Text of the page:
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shall see cause put for effect, and vice versâ : inert, yet producing activity, active and passive, male and female*, he will not only give various forms to matter :

"Ύλην άλλάσσων ιερών ιδέαις πολυμορφοις, ή

But we shall also have reason to concur with the poet, in considering him αιολόμορφων άνακτα 4, the power who could assume various shapes at pleasure; he will appear alternately extinguished and rekindled, oCEVVÚMEVOS adpe T WVTE ; in fine, we shall observe in him, though governor of nature, a type of nature itself, and of all the successive changes to which it is subject.

I have before observed of the vases deposited in tombs, that they might in some measure be considered to represent the persons to whom they belonged. In the present instance the vase is the larva of Bacchus. It is in the form of an amphora that we now discover him borne to the lower hemisphere by the destroying harpy, in whose hand the emblematical torch is depressed, to denote suspended animation. Or, if the antiquary, shall be better pleased to consider this to be the figure of a syren, the deportation of Bacchus, the inspirer of song, by a vocal minister, will give further elegance to the design. The general purport of this gem might also be proved from other intaglios, wherein a corpse, or a terminus, are indifferently borne; and upon a painted tazza, in the Hope collection, the Dioscurus appears bending under the weight of a tortoise, which, as the emblem of sluggish inert nature, he bears ad Inferos. The tortoise is kept steady upon his back by a thong or strap, passed over one end of the shell.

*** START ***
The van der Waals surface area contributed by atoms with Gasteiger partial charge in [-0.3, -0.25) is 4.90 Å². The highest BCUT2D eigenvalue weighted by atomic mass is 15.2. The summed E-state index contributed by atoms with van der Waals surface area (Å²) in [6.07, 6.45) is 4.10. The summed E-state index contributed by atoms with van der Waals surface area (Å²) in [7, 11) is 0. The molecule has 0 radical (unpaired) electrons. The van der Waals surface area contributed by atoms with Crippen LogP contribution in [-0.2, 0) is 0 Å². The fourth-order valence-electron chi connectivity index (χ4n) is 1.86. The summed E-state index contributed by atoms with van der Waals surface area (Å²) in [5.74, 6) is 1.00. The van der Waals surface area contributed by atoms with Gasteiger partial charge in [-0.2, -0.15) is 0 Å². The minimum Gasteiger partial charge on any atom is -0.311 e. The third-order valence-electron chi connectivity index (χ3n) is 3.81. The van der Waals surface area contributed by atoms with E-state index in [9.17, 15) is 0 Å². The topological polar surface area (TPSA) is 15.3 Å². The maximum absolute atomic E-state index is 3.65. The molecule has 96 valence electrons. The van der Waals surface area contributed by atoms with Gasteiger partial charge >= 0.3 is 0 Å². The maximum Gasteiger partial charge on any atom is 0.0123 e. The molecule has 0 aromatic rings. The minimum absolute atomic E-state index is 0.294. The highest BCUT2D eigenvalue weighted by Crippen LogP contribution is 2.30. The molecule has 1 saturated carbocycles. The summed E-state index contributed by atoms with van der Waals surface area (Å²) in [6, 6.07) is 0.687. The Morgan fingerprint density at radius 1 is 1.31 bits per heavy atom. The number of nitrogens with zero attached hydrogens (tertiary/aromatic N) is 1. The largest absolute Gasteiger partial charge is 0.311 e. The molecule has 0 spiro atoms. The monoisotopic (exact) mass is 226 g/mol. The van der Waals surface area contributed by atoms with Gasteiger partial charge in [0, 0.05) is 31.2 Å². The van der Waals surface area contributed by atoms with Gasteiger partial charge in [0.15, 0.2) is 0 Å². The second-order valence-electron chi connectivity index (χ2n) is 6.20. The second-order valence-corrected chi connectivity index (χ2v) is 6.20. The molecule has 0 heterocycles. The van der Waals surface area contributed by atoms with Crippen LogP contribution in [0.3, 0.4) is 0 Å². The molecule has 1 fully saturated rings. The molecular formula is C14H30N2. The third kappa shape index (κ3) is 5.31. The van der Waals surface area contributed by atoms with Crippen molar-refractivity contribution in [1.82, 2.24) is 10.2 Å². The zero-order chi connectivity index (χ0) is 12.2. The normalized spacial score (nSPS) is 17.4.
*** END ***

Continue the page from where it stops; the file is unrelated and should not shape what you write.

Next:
* According to the Orphic invocation, apwtoyóvar depuñ, Hymn v. v. 1. + Hymn xxiv. v. 3.

# Hymn xxxviü. v. 5. 9 Hymn lv. v. 5.

PLATE III.

Descent of the Phanes ad Inferos.

This beautiful gem exhibits the infant Dioscurus hooded, and bearing the Bacchus, under the form of a lantern *, to the lower regions. Similar subjects may be seen in the Mus. Florentin. vol. i. plate Lxxx. fig. 2, 3. 6.

PLATE IV.

Bacchus, in the Form of a Lantern, crosses the Styx.

The Dioscurus here appears as an emaciated elder, conducting the Phanes, or Bacchus, over the Styx.

PLATE V.

Arrival of the Amphora at the Cavern of Hades.

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Pursuing the subject, we again find Bacchus, in the form of an amphora, completing his voyaget to the cavern of Hades, where Cerberus, barking, announces his approach. The clepsydra or water-clock, which appears in the forın of an hour-glass, in the boat of Charon, has an allegorical meaning. An Asiatic antiquary has observed that the noise made by the turning of this, when the pleadings in the courts of justice among the ancients were finished, was termed pacsha, a word implying turn or change., which might induce us to believe, that the water

* These lanterns were composed of horn, at least so early as the time of Plautus. “ Quo ambulas tu, qui Vulcanum in cornu conclusum geris ?” Amphitr. A. i. Sc. 1. 185.

t I find this subject expressed in a ludicrous way, in an ancient fresco painting, which exhibits the Dioscuri by two grotesque figures conveying a boat load of vases over the Styx. See Antich. d'Ercolano Pitture, vol. v. plate LxvII.

# Captain Francis Wilford, Asiatic Researches, vol. v. p. 301. 8vo.